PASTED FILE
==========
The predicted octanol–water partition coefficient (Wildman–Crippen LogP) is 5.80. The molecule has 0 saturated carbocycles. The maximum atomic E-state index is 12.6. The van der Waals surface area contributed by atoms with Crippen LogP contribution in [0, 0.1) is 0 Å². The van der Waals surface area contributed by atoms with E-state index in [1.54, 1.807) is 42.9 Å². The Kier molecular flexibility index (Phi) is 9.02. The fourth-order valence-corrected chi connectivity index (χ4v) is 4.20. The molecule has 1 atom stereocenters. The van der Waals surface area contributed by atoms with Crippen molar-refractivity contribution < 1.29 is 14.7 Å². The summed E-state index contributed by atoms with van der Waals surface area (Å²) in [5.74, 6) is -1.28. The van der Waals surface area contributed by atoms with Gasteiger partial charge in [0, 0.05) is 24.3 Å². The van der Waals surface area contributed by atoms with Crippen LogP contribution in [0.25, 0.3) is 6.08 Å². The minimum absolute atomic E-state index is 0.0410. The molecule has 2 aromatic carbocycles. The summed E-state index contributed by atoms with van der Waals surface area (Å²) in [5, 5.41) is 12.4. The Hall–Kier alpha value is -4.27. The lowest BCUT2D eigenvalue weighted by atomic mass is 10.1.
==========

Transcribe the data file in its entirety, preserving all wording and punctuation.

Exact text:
The predicted octanol–water partition coefficient (Wildman–Crippen LogP) is 5.80. The molecule has 0 saturated carbocycles. The maximum atomic E-state index is 12.6. The van der Waals surface area contributed by atoms with Crippen LogP contribution in [0, 0.1) is 0 Å². The van der Waals surface area contributed by atoms with E-state index in [1.54, 1.807) is 42.9 Å². The Kier molecular flexibility index (Phi) is 9.02. The fourth-order valence-corrected chi connectivity index (χ4v) is 4.20. The molecule has 1 atom stereocenters. The van der Waals surface area contributed by atoms with Crippen molar-refractivity contribution < 1.29 is 14.7 Å². The summed E-state index contributed by atoms with van der Waals surface area (Å²) in [5.74, 6) is -1.28. The van der Waals surface area contributed by atoms with Gasteiger partial charge in [0, 0.05) is 24.3 Å². The van der Waals surface area contributed by atoms with Crippen LogP contribution in [0.25, 0.3) is 6.08 Å². The minimum absolute atomic E-state index is 0.0410. The molecule has 2 aromatic carbocycles. The summed E-state index contributed by atoms with van der Waals surface area (Å²) in [5, 5.41) is 12.4. The Hall–Kier alpha value is -4.27. The lowest BCUT2D eigenvalue weighted by atomic mass is 10.1.